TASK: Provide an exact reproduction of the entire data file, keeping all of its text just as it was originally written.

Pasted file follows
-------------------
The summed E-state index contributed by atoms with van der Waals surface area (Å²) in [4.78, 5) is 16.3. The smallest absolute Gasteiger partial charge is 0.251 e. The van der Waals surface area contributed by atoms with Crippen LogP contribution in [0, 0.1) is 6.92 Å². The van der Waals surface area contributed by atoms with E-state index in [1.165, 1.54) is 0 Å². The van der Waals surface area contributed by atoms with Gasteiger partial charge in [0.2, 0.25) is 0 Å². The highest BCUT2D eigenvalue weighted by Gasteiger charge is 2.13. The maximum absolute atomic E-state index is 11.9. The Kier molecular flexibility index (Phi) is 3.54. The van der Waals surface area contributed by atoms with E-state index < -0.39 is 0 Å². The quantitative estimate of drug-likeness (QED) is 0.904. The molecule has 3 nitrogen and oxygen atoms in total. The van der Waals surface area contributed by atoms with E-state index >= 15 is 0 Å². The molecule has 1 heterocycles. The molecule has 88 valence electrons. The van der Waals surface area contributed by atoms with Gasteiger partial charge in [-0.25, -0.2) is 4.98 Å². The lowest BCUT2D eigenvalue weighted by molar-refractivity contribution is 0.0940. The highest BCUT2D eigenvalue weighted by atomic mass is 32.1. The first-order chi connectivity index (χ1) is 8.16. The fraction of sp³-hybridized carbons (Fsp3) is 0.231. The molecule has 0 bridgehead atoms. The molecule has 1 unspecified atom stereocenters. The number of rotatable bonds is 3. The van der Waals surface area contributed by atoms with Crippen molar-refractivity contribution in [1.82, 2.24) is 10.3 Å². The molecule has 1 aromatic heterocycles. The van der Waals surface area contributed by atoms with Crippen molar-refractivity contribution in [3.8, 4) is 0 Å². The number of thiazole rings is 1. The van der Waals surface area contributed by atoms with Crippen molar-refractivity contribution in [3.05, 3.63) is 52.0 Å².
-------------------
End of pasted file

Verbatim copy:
The summed E-state index contributed by atoms with van der Waals surface area (Å²) in [4.78, 5) is 16.3. The smallest absolute Gasteiger partial charge is 0.251 e. The van der Waals surface area contributed by atoms with Crippen LogP contribution in [0, 0.1) is 6.92 Å². The van der Waals surface area contributed by atoms with E-state index in [1.165, 1.54) is 0 Å². The van der Waals surface area contributed by atoms with Gasteiger partial charge in [0.2, 0.25) is 0 Å². The highest BCUT2D eigenvalue weighted by Gasteiger charge is 2.13. The maximum absolute atomic E-state index is 11.9. The Kier molecular flexibility index (Phi) is 3.54. The van der Waals surface area contributed by atoms with E-state index < -0.39 is 0 Å². The quantitative estimate of drug-likeness (QED) is 0.904. The molecule has 3 nitrogen and oxygen atoms in total. The van der Waals surface area contributed by atoms with E-state index >= 15 is 0 Å². The molecule has 1 heterocycles. The molecule has 88 valence electrons. The van der Waals surface area contributed by atoms with Gasteiger partial charge in [-0.25, -0.2) is 4.98 Å². The lowest BCUT2D eigenvalue weighted by molar-refractivity contribution is 0.0940. The highest BCUT2D eigenvalue weighted by atomic mass is 32.1. The first-order chi connectivity index (χ1) is 8.16. The fraction of sp³-hybridized carbons (Fsp3) is 0.231. The molecule has 0 bridgehead atoms. The molecule has 1 unspecified atom stereocenters. The number of rotatable bonds is 3. The van der Waals surface area contributed by atoms with Crippen molar-refractivity contribution in [1.82, 2.24) is 10.3 Å². The molecule has 1 aromatic heterocycles. The van der Waals surface area contributed by atoms with Crippen molar-refractivity contribution in [3.8, 4) is 0 Å². The number of thiazole rings is 1. The van der Waals surface area contributed by atoms with Crippen molar-refractivity contribution in [3.05, 3.63) is 52.0 Å².